Two hours into Mayor Gavin Newsom’s Town Hall forum at the Richmond Recreation Center, someone asked me “is this an infomercial or a filibuster?” Given the political context that led to this forum, I’d say it was a filibuster. United States Senators use the filibuster when they want to avoid a controversial topic from being voted on, hoping to exhaust their opponents by speaking endlessly on an issue and refusing to yield the floor. Mayor Newsom held this forum to avoid “Question Time” at the Board of Supervisors, hoping that a well-scripted Forum on homelessness will deflect any criticism that he is blatantly violating the will of the voters. Two hours into the forum, half of the audience members had already left by attrition – with about 40% of those remaining employed by the Mayor’s Office.
After refusing to comply
with the voter-approved Proposition I, Mayor Newsom announced that he would instead hold Town Hall meetings throughout the City so that he can answer questions “directly” from the voters. But even if we take him at face value, the forum on January 13th did not follow the letter – or even the spirit – of his statements and it certainly was not an adequate substitute for Question Time. The Mayor didn’t answer any questions, nor were the questions taken “directly” from the voters. Newsom has always governed by press release, and has generally avoided unscripted situations. But this latest charade shows a Mayor deeply insecure about any context where he is not in complete control.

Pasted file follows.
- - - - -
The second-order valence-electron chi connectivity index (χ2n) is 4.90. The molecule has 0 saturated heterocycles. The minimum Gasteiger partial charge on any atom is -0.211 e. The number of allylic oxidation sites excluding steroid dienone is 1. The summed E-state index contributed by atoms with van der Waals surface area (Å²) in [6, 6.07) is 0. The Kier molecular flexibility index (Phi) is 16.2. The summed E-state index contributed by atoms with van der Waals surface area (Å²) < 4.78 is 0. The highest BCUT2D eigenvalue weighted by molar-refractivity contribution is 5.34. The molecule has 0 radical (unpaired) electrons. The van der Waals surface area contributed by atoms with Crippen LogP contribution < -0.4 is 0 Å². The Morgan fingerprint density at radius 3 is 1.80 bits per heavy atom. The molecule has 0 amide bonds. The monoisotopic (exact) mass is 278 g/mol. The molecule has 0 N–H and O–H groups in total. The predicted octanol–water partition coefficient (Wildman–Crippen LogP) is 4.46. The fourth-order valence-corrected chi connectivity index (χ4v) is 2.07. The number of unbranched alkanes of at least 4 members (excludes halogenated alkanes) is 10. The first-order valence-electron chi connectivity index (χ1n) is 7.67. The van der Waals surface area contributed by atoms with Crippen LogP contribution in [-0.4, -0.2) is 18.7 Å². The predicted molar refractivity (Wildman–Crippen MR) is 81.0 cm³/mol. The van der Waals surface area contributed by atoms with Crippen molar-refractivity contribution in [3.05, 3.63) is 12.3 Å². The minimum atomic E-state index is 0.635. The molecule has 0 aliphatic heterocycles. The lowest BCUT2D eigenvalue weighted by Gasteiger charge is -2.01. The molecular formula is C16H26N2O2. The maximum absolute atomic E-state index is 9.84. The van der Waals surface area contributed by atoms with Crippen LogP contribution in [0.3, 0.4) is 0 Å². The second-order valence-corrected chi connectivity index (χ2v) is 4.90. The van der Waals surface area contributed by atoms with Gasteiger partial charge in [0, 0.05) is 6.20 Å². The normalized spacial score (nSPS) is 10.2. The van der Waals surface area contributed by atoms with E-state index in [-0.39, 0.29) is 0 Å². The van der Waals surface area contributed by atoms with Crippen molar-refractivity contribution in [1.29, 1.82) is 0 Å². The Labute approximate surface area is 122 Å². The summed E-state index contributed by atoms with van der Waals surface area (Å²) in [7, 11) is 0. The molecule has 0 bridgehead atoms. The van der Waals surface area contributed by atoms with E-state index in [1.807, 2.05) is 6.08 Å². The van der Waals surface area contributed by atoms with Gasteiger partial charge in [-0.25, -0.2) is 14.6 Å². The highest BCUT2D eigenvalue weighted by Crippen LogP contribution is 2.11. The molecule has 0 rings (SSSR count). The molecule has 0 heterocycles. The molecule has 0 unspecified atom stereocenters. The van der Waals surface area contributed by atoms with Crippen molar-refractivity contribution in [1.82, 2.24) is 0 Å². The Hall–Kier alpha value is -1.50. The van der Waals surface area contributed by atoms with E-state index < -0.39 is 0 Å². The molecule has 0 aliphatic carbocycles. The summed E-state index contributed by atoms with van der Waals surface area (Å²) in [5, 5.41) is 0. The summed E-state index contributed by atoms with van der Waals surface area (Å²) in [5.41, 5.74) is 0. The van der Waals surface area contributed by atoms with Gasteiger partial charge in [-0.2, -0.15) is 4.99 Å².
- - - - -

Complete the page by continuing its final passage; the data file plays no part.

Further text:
It wasn’t a “Town Hall forum” in the traditional sense of the word. If you had a question to ask, you couldn’t just wait your turn at the microphone -- you had to write it down on an index card. You didn’t have a neutral moderator sift through the index cards and decide which questions got asked -- Newsom got to pick them out unilaterally. Newsom also did not answer any of the questions himself – he had a group of panelists, including Angela Alioto from the Mayor’s Task Force on Homelessness and Trent Rohrer of the Department of Human Services, speak on his behalf. The Mayor even joked at one point, “I could answer this question – but I won’t,” as he deferred to his panel of experts. It could have been an informative dialogue on homelessness, but it certainly wasn’t a chance to hold the Mayor accountable.